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stantially the words recorded by the Evangelists; that he was crucified by unbelieving Jews; and that he rose from the dead. For the truth of these facts, human nature can be no authority. There is nothing in instinct or reason to identify these as facts. They rest wholly and forever upon external evidence. To us the evidence is satisfactory ; it compels our belief. The Scriptures contain numerous facts kindred with these. They all have a place in Christian theology; but the authority on which they rest is not inherent in man.

4. The numerous instances of wise and benevolent adaptation in the world of mind and of matter; the primary facts given outright by the awakened soul ; the revelations of divine wisdom and love given through the mouths of prophets, evangelists, and apostles; more particularly the words and the life of Jesus, — all furnish the human reason with abundant material out of which religious convictions may be wrought. The possession of these valid truths leads us to attribute to the Creator a vast plan, whereby all experiences and all events are made to contribute to a common issue, in which the highest good of every human soul shall be forever secured. The progress of the world, “ the logic of history,” the lessons of individual experience, the clear intimations of providence, all blend in the development of a system of faith the central promise of which is the ultimate regeneration of all the souls that God has made. To us, the same promise is clearly expressed in revelation, and we can rejoice in it on the strength of that authority. It finds a confirmation in the aspirations and yearnings of our spirit ual nature ; and on this foundation the promise can securely rest.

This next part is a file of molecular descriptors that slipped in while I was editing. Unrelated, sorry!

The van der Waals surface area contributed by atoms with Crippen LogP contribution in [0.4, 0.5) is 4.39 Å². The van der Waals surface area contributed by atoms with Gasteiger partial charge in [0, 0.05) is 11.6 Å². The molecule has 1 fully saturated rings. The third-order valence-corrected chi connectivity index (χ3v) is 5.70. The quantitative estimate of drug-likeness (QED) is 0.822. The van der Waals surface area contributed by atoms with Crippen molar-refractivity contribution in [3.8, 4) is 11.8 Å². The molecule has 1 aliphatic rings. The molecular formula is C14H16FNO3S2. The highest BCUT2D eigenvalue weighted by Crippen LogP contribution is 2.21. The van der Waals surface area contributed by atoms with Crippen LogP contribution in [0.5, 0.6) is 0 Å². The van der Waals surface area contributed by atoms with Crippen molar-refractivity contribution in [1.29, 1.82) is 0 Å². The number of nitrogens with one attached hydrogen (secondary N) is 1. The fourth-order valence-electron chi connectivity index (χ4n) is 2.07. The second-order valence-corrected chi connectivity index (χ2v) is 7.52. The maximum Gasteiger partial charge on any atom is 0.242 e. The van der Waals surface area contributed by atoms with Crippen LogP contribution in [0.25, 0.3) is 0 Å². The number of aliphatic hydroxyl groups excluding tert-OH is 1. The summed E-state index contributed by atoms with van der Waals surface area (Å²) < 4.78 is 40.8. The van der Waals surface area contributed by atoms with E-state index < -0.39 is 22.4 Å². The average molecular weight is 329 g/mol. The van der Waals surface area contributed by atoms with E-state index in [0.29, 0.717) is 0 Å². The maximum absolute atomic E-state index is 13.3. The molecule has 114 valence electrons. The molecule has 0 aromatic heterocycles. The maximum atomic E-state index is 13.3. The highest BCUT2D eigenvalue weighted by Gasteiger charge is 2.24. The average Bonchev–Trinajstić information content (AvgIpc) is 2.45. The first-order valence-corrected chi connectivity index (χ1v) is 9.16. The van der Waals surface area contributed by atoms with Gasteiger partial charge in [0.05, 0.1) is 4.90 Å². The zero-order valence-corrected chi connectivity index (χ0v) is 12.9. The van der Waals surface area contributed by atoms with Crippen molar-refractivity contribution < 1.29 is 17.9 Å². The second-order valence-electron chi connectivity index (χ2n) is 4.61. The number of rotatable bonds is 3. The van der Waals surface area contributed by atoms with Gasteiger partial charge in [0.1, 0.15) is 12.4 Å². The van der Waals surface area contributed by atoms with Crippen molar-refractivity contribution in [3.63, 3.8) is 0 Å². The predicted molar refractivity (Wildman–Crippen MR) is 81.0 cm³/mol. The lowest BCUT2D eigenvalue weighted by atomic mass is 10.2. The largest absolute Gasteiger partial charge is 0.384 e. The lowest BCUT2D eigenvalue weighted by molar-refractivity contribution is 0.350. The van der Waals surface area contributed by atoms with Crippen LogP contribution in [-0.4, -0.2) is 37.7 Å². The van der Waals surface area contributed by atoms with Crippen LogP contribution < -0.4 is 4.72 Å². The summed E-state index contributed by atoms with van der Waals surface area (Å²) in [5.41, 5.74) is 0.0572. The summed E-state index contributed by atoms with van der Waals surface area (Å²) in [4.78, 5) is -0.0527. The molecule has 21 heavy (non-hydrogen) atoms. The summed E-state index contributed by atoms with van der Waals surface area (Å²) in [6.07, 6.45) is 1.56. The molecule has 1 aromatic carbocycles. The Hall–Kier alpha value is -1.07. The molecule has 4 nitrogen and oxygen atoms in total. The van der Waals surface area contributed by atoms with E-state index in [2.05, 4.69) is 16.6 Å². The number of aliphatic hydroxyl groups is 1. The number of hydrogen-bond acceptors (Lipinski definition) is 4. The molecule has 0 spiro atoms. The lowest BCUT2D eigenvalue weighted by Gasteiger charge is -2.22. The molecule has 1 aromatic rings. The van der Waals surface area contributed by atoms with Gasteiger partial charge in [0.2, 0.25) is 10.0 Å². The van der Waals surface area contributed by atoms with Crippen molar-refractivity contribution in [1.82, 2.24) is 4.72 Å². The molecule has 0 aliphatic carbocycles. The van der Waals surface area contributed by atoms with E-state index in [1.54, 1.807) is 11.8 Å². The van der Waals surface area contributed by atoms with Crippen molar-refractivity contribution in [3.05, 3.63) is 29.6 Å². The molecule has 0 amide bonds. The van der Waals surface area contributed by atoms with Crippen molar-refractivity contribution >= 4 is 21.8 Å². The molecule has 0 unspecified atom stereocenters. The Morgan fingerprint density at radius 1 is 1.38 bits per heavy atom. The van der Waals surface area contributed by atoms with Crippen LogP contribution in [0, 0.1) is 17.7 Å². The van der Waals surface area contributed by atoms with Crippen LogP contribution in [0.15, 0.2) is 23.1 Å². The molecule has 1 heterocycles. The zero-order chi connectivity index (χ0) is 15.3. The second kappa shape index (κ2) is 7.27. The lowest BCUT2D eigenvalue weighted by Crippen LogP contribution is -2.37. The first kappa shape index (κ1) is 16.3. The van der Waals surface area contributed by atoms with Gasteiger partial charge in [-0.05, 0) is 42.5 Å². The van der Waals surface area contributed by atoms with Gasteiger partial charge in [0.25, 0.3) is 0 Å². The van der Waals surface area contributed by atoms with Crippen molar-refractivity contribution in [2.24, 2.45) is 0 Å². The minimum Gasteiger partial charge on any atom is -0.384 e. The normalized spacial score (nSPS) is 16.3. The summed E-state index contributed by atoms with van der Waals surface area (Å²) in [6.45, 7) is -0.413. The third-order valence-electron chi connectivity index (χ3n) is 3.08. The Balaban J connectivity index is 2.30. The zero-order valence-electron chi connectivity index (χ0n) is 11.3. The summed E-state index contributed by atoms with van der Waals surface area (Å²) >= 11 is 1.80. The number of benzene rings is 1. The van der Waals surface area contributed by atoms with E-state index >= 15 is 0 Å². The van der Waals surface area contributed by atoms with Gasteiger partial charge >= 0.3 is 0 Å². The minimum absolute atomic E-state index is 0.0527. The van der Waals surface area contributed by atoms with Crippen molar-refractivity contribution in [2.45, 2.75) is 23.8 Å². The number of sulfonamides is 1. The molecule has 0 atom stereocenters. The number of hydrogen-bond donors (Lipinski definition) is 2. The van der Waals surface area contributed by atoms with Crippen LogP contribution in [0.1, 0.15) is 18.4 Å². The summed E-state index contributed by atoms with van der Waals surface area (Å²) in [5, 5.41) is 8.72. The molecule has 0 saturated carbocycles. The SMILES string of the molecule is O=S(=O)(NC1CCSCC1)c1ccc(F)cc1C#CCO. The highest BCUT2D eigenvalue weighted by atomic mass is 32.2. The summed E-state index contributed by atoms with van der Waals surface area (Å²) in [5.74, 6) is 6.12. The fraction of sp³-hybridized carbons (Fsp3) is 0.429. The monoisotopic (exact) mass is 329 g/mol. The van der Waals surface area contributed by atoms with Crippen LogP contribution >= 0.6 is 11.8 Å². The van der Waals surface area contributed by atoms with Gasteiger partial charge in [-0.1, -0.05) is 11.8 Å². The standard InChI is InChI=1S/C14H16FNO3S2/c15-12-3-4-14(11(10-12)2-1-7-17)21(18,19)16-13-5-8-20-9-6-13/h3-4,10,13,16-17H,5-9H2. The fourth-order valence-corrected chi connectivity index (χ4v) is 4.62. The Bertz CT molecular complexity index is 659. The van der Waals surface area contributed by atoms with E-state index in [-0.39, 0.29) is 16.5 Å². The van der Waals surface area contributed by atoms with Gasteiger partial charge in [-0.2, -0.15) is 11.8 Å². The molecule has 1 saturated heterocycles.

But, so far as it is a deduction of our reason, we will only say, that we firmly believe in it - we will not claim for it, as deduced, an absolute certainty — by no means the authority of human nature.

In conclusion, we will add, that in every sense in which human nature is an authority, that authority, with us at least, is final the word implies as much as this. Hence, we affirm, that no creed, no dogma, no interpretation of Scripture, which does palpable violence to our spiritual instincts, is entitled to our belief; and that, too, no matter by what external authority it may seem to be supported. Concede for argument's sake (what, in point of fact, we do by no means concede), that the last verse in the twenty-fifth chapter of Matthew, that the verses which speak of the Sin against the Holy Ghost, that the account of the Rich Man and Lazarus, and any number of other Scripture passages,

concede that these seem to teach the dogmas of a vindictive God, of a personal Devil, of total depravity, and of endless sin and suffering; concede for argument's sake, that we are utterly unable, by our exegetical skill, to resist these interpretations of Scripture ; what then?